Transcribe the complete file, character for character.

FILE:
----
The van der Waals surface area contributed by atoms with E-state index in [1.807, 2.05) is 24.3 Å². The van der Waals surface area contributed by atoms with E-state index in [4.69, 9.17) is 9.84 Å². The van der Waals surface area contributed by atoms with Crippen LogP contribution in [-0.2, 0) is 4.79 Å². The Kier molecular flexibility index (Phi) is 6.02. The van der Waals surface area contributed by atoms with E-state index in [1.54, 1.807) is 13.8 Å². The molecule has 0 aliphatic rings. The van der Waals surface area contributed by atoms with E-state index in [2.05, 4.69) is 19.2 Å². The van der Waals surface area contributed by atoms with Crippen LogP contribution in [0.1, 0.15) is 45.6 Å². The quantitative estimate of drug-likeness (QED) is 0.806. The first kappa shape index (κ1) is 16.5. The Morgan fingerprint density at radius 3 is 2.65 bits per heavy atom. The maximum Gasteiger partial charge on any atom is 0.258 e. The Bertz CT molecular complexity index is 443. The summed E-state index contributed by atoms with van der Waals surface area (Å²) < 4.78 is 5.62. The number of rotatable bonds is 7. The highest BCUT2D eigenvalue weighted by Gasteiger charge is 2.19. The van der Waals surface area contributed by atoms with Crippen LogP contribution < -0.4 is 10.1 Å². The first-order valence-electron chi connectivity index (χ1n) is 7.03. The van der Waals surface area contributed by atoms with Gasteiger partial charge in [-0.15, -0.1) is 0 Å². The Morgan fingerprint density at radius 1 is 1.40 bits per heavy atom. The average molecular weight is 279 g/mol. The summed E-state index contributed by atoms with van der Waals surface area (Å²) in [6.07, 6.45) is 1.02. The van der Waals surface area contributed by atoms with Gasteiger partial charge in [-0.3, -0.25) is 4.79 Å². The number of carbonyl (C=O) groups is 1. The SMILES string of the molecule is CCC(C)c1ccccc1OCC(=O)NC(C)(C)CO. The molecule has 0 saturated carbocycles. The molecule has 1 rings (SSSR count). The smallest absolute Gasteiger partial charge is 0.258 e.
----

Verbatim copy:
The van der Waals surface area contributed by atoms with E-state index in [1.807, 2.05) is 24.3 Å². The van der Waals surface area contributed by atoms with E-state index in [4.69, 9.17) is 9.84 Å². The van der Waals surface area contributed by atoms with Crippen LogP contribution in [-0.2, 0) is 4.79 Å². The Kier molecular flexibility index (Phi) is 6.02. The van der Waals surface area contributed by atoms with E-state index in [1.54, 1.807) is 13.8 Å². The molecule has 0 aliphatic rings. The van der Waals surface area contributed by atoms with E-state index in [2.05, 4.69) is 19.2 Å². The van der Waals surface area contributed by atoms with Crippen LogP contribution in [0.1, 0.15) is 45.6 Å². The quantitative estimate of drug-likeness (QED) is 0.806. The first kappa shape index (κ1) is 16.5. The Morgan fingerprint density at radius 3 is 2.65 bits per heavy atom. The maximum Gasteiger partial charge on any atom is 0.258 e. The Bertz CT molecular complexity index is 443. The summed E-state index contributed by atoms with van der Waals surface area (Å²) < 4.78 is 5.62. The number of rotatable bonds is 7. The highest BCUT2D eigenvalue weighted by Gasteiger charge is 2.19. The van der Waals surface area contributed by atoms with Crippen LogP contribution < -0.4 is 10.1 Å². The first-order valence-electron chi connectivity index (χ1n) is 7.03. The van der Waals surface area contributed by atoms with Gasteiger partial charge in [-0.15, -0.1) is 0 Å². The Morgan fingerprint density at radius 1 is 1.40 bits per heavy atom. The average molecular weight is 279 g/mol. The summed E-state index contributed by atoms with van der Waals surface area (Å²) in [6.07, 6.45) is 1.02. The van der Waals surface area contributed by atoms with Gasteiger partial charge in [-0.3, -0.25) is 4.79 Å². The number of carbonyl (C=O) groups is 1. The SMILES string of the molecule is CCC(C)c1ccccc1OCC(=O)NC(C)(C)CO. The molecule has 0 saturated carbocycles. The molecule has 1 rings (SSSR count). The smallest absolute Gasteiger partial charge is 0.258 e.